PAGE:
Human beings are built to change, but no two human beings have the same path to change. The question is not, “How does one change?” but “How do I change?"
- Michael Batshaw


The mass of men (and women) lead lives of quiet desperation. What is called resignation is confirmed desperation. From the desperate city you go to the desperate country, and have to console yourself with the bravery of minks and muskrats. A stereotyped but unconscious despair is concealed even under what are called games and amusements of mankind. There is no play in them, for this comes after work. But it is a characteristic of wisdom not to do desperate things.
- Henry David Thoreau

Thoreau was my first teacher. At sixteen, I read Walden for the first time and felt a stirring of recognition within myself. Thoreau was a philosopher, a psychologist, a poet, an economist, a sociologist and above all an empiricist, an observer of nature, people, animals and the physical environment. He was the first modern writer to explore the intricate interdependency between man and his natural environment. He was also a maverick, he believed that one should experiment with one’s own life, not follow the dogma of current paradigms, and that by carefully watching one’s mind and one’s behavior a clear path to happiness would result. The above quote by Thoreau begins his exploration and analysis of human beings and culture. The below quote is how he ends his exploration, with optimism and hope. I have maintained this hope and optimism in humankind and it fuels my passion to this day to bring the possibilities of change to every single person I work with.

The light that puts out our eyes is darkness to us. Only the day dawns to which we are awake. There is more day to dawn. The sun is but a morning star.
- Henry David Thoreau

I majored in Philosophy with a concentration in Philosophy of Science as an undergraduate at University of Pennsylvania. My first “live” mentor was the eminent, philosopher of science, Dr. Lynn Hankinson-Nelson, whom I had the fortune to have as my thesis adviser, while at the University of Pennsylvania. My honors thesis was titled, “In Defense of Free Will: A Critique of Sociobiology and Material Determinism.” Dr. Hankinson-Nelson taught me how to question scientific theories. From her I learned how to deconstruct logical assumptions, question empirical evidence and demand rigorous factual realities as proof, rather than accepting the established scientific authority as evidence.

During my undergraduate work, I immersed myself in all the great philosophical treatises by Plato, Aristotle, The Stoics, Hobbes, Hume, Descartes, Locke, Kant, Schopenhauer, and Hegel. I also consumed the works of the modern philosophers such as Dewey, Wittgenstein, Heidegger, and most importantly the American philosopher and psychologist William James.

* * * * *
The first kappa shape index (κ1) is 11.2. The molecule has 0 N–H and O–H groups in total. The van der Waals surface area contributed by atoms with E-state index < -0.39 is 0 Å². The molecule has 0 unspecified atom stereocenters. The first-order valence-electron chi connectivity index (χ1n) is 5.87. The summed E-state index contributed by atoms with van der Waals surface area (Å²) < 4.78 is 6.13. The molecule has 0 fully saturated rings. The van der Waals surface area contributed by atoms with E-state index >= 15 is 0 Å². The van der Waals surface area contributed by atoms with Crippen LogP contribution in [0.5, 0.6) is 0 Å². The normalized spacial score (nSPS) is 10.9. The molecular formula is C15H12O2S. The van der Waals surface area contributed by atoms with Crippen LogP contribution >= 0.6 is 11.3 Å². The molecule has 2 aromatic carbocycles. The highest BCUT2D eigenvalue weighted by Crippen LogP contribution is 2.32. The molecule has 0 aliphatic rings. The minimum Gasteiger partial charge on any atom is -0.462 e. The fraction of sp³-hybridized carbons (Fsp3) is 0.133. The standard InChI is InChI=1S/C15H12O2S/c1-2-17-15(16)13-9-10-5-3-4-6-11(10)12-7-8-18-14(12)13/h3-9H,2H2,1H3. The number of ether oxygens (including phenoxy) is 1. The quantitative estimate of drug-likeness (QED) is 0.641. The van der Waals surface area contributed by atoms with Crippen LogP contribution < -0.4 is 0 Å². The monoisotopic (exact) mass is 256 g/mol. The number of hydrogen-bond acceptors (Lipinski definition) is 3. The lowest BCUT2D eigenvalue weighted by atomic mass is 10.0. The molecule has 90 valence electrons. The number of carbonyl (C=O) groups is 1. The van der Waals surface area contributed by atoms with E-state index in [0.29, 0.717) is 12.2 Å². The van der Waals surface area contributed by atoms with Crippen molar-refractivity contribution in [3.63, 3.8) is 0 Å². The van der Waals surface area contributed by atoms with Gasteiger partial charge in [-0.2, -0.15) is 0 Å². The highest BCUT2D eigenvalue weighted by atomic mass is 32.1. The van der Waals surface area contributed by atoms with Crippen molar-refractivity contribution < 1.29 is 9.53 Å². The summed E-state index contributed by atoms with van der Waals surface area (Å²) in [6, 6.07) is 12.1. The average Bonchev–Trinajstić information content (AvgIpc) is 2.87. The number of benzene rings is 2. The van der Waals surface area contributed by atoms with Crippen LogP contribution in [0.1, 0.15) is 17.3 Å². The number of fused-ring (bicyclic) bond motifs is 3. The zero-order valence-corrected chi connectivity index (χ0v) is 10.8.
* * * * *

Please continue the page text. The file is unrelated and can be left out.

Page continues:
Professor William James was my bridge from Philosophy to Psychology, he is considered the father of both American Psychology and American Philosophy. His book “The Varieties of Religious Experience” is considered one of the inspirations for the founding of Alcoholics Anonymous. From James I learned to link my passion for philosophy and theories about life to the pragmatics of how to live and how to help others who were stuck in their own lives. James, like Thoreau was above all an empiricist, he believed that if you experiment with your attitudes and your actions, and document the cause and effects of living, that you will find a way to your “truth” and fulfillment.

From Theory to Reality

The greatest discovery of my generation is that a human being may alter his life by altering his attitudes.
William James

I did my graduate studies at Columbia University and from my first internship as a therapist in the projects in Brooklyn, I realized that practicing psychotherapy was very different from studying philosophy and psychology. However, I approached the practice of therapy the same way I had my studies in Philosophy. I immersed myself completely in the practice of psychotherapy. I wanted to see the most challenging clients and situations to learn how to help people change and grow in the most difficult of circumstances. I worked with clients in extreme poverty, suffering from severe abuse and debilitating mental illness. This work taught me the incredible power of the human spirit, that there is a part of the mind, of the being of a person, that always seeks to change and grow. The difficult part of facilitating change is the detective work necessary to find that part of the Self, and help a person identify it and expand it in their lives.

My next experience as a psychotherapist was working in an addiction and grief counseling center. I wanted to work with clients suffering from the most intense forms of grief and loss and try to understand how to help individuals with this type of trauma. Most of the people I worked with had suffered a traumatic loss, the sudden, unexpected death of a loved one. I saw individuals heal in their grief in ways that they believed would be impossible. I also worked with individuals struggling to recover from serious addictions, alcohol, drugs, and sexual compulsions. This is where I began my lifelong interest in innovative methodologies to heal compulsions in the field of addiction and recovery.

After learning my craft in these challenging and inspiring environments, I became the Clinical Director for an agency that treated individuals suffering from HIV/AIDS and addictions. The strength and courage of those individuals I treated only further reinforced my belief that healing and change is possible no matter how impossible or dire the circumstances are that a person is facing.